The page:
What are the P/FFO and P/AFFO Ratios

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The most common way of calculating the relative value of a common stock is the Price/Earnings or P/E ratio. The most commonly used tools for determining relative value of Real Estate Investment Trusts is their equivalent, the P/FFO and P/AFFO ratios.

The higher the P/E of a stock, the relatively higher its price. Many analysts compare a company's current P/E ratio to its historical record and to its industry and to the stock market as a whole.

For example, by the late 1990s writers were noting that high tech and Internet stocks had historically unprecedentedly high P/E ratios. They began to question why investors would buy stock when it would take a thousand years for the company to earn back the per share price.

Depreciation is a Necessary Concept, but Difficult to Apply to Reality, so P/FFO is a Needed Workaround

Most REIT analysts prefer to evaluate their earnings with Funds From Operations and Adjusted Funds From Operations rather than Generally Accepted Accounting Principles, since that requires using depreciation which is not always in line with reality. (For example, the Empire State Building probably has a net book value of 0, since it's now over seventy years old. That obviously does not reflect its actual market value.)

Therefore, it's only logical to make the ratios for evaluating the stock of a Real Estate Investment Trust Price/Funds From Operations and Price/Adjusted Funds From Operations.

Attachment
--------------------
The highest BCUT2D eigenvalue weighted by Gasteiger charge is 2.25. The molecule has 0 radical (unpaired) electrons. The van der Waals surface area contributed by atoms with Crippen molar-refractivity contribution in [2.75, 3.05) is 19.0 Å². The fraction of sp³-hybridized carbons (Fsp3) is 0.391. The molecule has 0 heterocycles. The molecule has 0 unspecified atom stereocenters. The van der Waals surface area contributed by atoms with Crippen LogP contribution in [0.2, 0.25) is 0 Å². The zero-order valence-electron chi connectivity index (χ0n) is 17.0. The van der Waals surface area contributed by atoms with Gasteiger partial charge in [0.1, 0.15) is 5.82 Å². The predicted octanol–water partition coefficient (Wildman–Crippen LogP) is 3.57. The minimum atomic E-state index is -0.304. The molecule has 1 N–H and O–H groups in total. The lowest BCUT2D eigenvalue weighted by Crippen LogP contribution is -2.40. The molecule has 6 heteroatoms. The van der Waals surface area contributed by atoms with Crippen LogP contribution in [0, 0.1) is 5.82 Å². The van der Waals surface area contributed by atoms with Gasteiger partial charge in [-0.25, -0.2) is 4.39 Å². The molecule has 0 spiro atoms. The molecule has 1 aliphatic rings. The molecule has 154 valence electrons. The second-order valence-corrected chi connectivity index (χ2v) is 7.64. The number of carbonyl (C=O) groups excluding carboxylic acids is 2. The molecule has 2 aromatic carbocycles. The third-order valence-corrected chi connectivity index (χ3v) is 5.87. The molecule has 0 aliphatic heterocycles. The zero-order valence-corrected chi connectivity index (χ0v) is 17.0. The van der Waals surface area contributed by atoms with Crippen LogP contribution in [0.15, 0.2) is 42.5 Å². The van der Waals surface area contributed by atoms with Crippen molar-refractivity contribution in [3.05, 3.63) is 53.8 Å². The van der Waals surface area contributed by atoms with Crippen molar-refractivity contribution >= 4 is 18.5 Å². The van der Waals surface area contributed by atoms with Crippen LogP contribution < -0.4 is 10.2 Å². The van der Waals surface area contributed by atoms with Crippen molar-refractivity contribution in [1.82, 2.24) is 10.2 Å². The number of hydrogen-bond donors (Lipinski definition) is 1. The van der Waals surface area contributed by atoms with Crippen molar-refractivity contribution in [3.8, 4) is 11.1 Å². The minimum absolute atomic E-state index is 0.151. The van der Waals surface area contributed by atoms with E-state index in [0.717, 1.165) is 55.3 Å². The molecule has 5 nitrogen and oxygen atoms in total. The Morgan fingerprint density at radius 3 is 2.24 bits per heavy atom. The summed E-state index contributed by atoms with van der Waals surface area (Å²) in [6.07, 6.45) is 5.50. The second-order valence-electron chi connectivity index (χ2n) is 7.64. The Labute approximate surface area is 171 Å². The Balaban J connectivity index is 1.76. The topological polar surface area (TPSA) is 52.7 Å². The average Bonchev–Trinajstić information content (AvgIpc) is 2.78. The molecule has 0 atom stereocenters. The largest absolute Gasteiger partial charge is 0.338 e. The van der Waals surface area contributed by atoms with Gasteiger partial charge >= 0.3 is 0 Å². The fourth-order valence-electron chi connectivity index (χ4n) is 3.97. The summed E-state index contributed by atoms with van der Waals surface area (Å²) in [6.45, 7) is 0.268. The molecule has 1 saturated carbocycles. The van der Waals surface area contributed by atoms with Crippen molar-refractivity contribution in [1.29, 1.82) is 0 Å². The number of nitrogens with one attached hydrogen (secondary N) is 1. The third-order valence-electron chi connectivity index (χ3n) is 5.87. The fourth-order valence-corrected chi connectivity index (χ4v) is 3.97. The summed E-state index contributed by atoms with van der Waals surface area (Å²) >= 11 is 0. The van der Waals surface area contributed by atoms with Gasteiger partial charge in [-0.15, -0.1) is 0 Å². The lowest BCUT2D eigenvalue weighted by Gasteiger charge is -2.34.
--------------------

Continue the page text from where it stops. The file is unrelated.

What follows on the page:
That tells you how many years it will take the REIT company to earn enough money to make back what you paid.

If a REIT makes $5 per share FFO, and its stock market share price is $50, then the P/FFO ratio is 50/5, or 10. In effect, that's saying that the Real Estate Investment Trust REIT will take 10 years to make the current market price of its shares.

Is That Price to Funds From Operations Ratio High or Low? Who Knows?

That'd be much lower than average for a share of ordinary common stock, but who knows whether P/FFO and P/AFFO ratios are strictly comparable to P/Es, since REIT Real Estate Investment Trusts are required to pay out at least 90% of net income as dividends to shareholders.

Besides, the FFO and AFFO figures will hopefully rise in the future, as the commercial real estate company hopefully grows their business. Plus, nobody can predict where stock prices will go -- up or down.

However, P/FFO and P/AFFO ratios are a good way to compare different REITs. If you're considering choosing between two good REITs and all else is equal, buy the one with the lower P/FFO ratio.

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